Tuesday, July 13, 2010

Folk Dancing Made Me Gay

My first year in college I was on the institute’s folk dance team at Weber State University. Last night while lying in bed, for some unknown reason, I recalled visions of my last performance before leaving for my mission. Those were some strange times – the moving out of my house and for the first time living on my own in the dorms, the figuring out who I was and what my attractions meant, the first time I got hit on by another guy, the costume changes in the locker room during that last performance.

But then I thought of something jolted me out of my almost sleep. I was recalling all of the people I had met, trying to remember the names and the faces, when suddenly I remembered two individuals – one whose name was Josh, whose face I can’t remember, and another whose name I can’t recall but whose face is rather vivid. While lying in bed I remembered a moment in the locker room where these two men smiled at me while we were all changing, and told me that I did a good job.

They were seniors, and I was a freshman. This compliment, given while in nothing but our garments, meant a lot to me, and I had almost totally forgotten about it.

But what woke me up was that in that dream-like state I connected that compliment to something my counselor said to me while I was in a reparative therapy program – that as gay men we seek approval from other men, and that if we form strong friendships and get that approval in “non-sexual ways” we could control our attractions to the point of sending them into oblivion, or at the very least, learn how to manage them.

And I wondered if there was some truth to that, recalling how I felt when these two men complimented me.

I was awake for the next little while thinking about that, and I’ve come to the following conclusion: Yes, we as gay men DO seek the approval of other men, but I don’t think that lack of approval from men is a cause of being gay, but rather as gay men we just seek such approval more voraciously.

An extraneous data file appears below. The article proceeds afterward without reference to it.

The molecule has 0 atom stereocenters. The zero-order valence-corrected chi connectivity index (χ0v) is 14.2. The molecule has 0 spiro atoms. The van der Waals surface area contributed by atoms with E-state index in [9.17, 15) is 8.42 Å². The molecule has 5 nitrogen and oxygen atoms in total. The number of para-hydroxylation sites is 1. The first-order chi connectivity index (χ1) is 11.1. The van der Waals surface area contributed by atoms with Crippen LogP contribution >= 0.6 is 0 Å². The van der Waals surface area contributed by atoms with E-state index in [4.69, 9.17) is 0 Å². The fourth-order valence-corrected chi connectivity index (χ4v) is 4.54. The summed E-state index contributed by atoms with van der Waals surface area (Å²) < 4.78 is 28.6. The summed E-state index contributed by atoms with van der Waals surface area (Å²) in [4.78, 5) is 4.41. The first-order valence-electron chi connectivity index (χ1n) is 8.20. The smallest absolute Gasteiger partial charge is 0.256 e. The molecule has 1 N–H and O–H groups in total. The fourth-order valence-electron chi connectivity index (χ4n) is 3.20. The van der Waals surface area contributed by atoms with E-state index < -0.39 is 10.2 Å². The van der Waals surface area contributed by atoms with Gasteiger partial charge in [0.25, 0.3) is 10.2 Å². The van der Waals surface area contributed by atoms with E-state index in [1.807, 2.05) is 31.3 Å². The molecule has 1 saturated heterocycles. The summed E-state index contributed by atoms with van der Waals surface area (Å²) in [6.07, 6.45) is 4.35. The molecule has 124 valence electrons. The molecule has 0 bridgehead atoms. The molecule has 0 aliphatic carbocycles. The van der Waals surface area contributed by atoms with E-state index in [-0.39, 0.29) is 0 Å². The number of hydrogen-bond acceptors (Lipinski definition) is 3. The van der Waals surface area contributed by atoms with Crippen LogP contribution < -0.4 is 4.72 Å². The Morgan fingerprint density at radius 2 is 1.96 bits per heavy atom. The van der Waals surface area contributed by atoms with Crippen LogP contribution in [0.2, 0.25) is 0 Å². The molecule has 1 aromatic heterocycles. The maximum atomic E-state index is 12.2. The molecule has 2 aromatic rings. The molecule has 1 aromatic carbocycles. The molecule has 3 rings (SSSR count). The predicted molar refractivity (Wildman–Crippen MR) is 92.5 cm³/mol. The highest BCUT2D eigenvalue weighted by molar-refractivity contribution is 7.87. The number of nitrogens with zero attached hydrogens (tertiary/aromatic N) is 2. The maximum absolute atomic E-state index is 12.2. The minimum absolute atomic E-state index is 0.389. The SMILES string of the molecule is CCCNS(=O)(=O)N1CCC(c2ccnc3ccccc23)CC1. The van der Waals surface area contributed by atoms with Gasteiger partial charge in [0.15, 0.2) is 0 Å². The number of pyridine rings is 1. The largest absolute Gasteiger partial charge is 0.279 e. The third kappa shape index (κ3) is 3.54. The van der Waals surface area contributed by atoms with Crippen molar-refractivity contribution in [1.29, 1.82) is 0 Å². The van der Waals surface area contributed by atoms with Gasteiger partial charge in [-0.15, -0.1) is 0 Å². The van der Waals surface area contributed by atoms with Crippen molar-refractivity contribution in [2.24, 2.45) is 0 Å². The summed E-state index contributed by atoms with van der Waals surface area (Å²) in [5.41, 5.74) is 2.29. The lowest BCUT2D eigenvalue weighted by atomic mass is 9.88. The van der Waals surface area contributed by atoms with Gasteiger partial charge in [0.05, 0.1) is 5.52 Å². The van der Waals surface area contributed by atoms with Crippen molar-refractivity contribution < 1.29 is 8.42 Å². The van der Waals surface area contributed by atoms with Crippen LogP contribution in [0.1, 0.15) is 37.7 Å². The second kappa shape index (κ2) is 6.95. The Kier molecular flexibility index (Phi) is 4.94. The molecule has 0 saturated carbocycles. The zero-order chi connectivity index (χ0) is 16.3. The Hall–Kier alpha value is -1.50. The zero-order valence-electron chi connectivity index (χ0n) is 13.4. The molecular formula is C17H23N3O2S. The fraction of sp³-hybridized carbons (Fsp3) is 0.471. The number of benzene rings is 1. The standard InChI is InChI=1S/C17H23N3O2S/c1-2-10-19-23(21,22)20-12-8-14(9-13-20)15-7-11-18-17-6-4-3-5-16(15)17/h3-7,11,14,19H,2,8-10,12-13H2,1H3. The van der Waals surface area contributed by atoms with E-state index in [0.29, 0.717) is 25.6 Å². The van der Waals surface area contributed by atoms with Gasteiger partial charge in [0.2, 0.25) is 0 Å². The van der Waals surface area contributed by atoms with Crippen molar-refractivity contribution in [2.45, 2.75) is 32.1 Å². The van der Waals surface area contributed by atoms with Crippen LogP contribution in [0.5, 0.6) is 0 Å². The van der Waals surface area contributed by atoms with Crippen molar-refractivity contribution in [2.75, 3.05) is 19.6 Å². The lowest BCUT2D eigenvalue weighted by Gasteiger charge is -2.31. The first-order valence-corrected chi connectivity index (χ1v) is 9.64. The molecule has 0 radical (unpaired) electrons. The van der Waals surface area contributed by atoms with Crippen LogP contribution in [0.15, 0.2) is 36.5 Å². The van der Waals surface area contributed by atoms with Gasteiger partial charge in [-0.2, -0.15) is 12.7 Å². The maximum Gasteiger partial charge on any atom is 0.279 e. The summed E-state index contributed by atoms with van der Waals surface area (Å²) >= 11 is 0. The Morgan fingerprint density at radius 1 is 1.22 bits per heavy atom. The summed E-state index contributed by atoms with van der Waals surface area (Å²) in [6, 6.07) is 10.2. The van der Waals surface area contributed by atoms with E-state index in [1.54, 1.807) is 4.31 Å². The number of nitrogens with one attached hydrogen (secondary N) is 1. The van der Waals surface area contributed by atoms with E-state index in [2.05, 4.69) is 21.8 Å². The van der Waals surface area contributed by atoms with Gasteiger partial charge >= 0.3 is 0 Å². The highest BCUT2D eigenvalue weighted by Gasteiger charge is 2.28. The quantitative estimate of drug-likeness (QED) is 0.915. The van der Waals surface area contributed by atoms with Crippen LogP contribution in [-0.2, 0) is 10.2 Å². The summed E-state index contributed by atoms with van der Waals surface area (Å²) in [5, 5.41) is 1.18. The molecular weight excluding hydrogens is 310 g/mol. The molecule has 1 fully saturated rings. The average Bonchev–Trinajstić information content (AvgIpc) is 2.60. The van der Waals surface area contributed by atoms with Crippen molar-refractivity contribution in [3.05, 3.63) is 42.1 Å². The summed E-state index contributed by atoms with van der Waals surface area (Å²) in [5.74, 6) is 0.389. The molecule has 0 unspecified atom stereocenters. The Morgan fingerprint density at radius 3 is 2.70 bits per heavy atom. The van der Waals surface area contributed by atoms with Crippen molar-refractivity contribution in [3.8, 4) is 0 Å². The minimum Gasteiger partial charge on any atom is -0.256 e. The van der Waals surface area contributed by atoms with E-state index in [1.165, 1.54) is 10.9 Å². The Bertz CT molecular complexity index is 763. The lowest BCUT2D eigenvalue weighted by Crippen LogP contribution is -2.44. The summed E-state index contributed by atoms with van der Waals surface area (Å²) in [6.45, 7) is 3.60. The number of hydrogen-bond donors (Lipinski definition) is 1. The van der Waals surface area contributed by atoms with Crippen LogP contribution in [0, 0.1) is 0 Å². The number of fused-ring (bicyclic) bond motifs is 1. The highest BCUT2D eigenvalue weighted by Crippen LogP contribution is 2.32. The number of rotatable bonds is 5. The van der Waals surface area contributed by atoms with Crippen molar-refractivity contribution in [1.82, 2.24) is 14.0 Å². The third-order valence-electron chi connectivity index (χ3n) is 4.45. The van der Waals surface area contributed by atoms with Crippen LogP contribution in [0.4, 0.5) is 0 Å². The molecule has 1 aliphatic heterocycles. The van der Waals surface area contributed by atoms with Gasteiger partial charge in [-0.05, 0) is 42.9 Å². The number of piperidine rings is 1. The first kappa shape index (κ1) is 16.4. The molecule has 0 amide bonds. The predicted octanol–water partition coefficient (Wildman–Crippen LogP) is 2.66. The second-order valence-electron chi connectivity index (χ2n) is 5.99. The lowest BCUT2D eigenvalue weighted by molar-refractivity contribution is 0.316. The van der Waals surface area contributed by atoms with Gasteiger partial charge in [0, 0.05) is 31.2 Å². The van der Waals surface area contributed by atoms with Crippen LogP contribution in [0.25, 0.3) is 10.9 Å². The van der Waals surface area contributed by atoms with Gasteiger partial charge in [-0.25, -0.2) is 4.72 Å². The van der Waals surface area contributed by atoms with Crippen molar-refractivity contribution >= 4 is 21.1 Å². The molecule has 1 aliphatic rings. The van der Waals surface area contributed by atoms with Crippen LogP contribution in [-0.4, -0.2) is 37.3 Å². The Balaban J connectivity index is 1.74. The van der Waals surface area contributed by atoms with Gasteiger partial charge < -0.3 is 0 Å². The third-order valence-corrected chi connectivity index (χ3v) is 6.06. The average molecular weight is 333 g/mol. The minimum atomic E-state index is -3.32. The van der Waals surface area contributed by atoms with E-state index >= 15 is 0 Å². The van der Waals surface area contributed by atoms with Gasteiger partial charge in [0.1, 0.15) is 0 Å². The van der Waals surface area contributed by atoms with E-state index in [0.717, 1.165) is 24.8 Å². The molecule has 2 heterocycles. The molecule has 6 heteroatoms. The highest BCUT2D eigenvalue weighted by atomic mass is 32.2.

The more I thought about it, the more it made sense.

Sometimes I think the church, counselors, and others like to put the “causes of homosexuality” into a little box. How many times have we heard that homosexuality is caused by an overbearing mother, a distant father, and the inability to connect with other men - or an inferiority complex when it comes to “manly things” at puberty, or an unnatural desire to be a different kind of man than we are, which then leads to sexualization of those characteristics. How about the inability to make male friends? Blah blah blah.

I guess I fit into some of that mold. My mother is and has always been rather strict. My dad was in the military when I was young and was constantly away. My mom did a good job of keeping us entertained so we wouldn’t miss him though. Still, I always knew he loved me, and we spent some quality time together.

But I never had any trouble making male friends. I had four very close male friends all through junior high and high school, and many others who weren’t as close. I never lacked male companionship, and had all the usual “boy” experiences (the friend who found his dads porn stash, the friend who was into hardcore sports, the friend who had an amazing testimony of the church, and the best friend who has always been right by my side). I was into “boy” things, starting with Link-in logs and tinker toys, moving on to robotics, engineering, science, math. I never dealt with a lack of approval from my male friends.

So why did the approval of these two senior dancers mean so much to me?

Let me summarize: They were two senior men, rather attractive, in their underwear, complimenting the little freshman gay boy. Is it really hard to understand?

All men like to be recognized by beautiful people. I’m sure if a beautiful woman in a bikini complimented a straight guy no one would analyze why that compliment meant something to him, so why should gay men get preoccupied or feel badly about being happy when another good–looking man builds our self-esteem?

I’m not sure if this midnight epiphany means much other than to remind me of how I’m still conditioned to think like a good little LDS boy in therapy, but I’m glad I was able to think my way through this one, and come to a conclusion other than “my therapist was right, I’m gay because I seek out the approval of other men.” In fact, I appreciate the approval of other men because I’m gay, just like a straight person would appreciate the approval of members of the opposite sex because they are straight.

So pretty much I stayed awake for nothing...

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